There is an analogy between the patent granting power of government and its money granting power. When a citizen invents a device, the government grants him, through the patent office, a monopoly on the sale of it. When a citizen produces anything, he is at liberty to use it; but, if he wishes to sell it, his ability to do so is dependent upon his ability to find someone who has the money. Since buyers can have only such money as the government distributes through its purchases, loans and gifts (or such substitute money as its creature, the banker, will authorize) it may be seen that buying is subject to grant, just as, in the case of a patent, selling is subject to grant. In the case of patents, the patent holder is the grantee of veto power; in the case of money, the banker is the grantee of the veto power. These two are the breeders of our monopolies and of the two, the money granting and vetoing power is by far the greater. It in fact makes possible the acquisition of the patent granting power from inventors who, not having money power, are obliged to sell to those who have. The government, which promulgates laws against monopolies in restraint of competition, is itself the author of these twin creators of monopolies.
The first cardinal truth of money is that no one, whether individual or government, can issue money without buying something. By inviting government to become a money issuer, we invite it to become our customer. Then we quarrel with it if it tries to buy something that we deem within the province of private enterprise.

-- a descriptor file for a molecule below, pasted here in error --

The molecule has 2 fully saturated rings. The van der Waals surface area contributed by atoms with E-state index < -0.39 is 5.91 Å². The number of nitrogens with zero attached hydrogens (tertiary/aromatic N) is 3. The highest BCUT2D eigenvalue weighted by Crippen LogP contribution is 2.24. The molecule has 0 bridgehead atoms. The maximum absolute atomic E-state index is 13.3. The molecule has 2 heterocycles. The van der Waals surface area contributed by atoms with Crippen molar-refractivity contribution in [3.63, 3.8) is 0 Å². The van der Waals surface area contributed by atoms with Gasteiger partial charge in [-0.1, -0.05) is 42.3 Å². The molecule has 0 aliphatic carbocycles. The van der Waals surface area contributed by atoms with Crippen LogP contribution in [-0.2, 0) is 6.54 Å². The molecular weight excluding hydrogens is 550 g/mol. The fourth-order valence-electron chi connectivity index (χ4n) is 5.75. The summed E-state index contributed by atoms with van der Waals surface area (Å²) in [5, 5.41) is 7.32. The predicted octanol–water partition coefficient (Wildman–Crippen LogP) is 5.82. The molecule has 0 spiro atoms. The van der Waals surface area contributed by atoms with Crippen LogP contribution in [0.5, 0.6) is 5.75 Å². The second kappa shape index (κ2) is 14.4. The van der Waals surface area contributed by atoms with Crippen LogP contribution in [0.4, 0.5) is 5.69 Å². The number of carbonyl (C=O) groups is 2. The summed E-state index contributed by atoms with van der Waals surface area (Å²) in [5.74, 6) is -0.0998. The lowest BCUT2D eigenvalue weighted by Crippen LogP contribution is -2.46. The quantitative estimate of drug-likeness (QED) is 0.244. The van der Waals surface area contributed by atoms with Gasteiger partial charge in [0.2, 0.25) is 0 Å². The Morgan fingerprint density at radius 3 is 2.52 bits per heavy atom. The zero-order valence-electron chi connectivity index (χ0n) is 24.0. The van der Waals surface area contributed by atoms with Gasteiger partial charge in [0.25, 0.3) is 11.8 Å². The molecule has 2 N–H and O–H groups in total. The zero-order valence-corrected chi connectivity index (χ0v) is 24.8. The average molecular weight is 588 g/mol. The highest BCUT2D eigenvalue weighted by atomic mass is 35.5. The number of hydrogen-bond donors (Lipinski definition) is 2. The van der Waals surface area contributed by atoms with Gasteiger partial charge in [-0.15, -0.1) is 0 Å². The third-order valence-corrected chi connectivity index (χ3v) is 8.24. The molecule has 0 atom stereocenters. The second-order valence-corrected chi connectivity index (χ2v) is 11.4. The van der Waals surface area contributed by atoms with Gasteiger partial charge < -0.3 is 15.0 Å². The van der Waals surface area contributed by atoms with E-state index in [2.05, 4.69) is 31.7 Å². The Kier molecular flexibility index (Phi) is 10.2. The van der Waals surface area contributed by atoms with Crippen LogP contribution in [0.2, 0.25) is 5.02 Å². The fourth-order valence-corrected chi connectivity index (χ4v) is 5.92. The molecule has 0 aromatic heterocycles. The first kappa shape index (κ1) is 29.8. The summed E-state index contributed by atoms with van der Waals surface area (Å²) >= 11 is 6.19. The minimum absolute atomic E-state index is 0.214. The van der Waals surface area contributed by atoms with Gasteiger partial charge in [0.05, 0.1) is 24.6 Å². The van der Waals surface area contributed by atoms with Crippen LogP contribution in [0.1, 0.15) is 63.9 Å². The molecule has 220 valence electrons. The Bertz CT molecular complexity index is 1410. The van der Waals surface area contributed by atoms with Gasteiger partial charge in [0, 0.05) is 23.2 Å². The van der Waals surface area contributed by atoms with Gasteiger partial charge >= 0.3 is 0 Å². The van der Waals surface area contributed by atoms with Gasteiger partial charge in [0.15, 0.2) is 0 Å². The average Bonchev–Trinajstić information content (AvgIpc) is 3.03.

The second cardinal truth of money is that money must be backed with something, and the act of backing can only be the act of selling. Since we object to government buying and selling anything useful, but nevertheless insist that it issue money, we force it into boondoggling or public works that do not conflict with our private enterprise. Thus we compel government to issue unbacked money by making it impossible for it to sell anything in exchange for the money it issues. As this process of issuing unbacked money continues, each unit grows weaker and thus the dosage must be increased. Hedged about, as government is, by our objections to its invading private enterprise and yet keeping it under the pressure to issue money, it is ultimately forced to the most consummate public works spending program, which is war.
When man has mastered money he shall have mastered not only his economic problem of prosperity but also his political problem, for he will see that money has no place in state functions, and, the money power being entirely in his own hands, he will easily master the state and clearly define its services. Thus money must be seen as the means of mastery of all economic and political problems. Until we have mastered money we shall not master any of our problems. Not money, but a false money system, is the root of all evil.
E. C. Riegel
Source: The Surprise Weapon PRIVATE ENTERPRISE MONEY A Non-Political Money System (http://www.mind-trek.com/treatise/ecr-pem/intro.htm)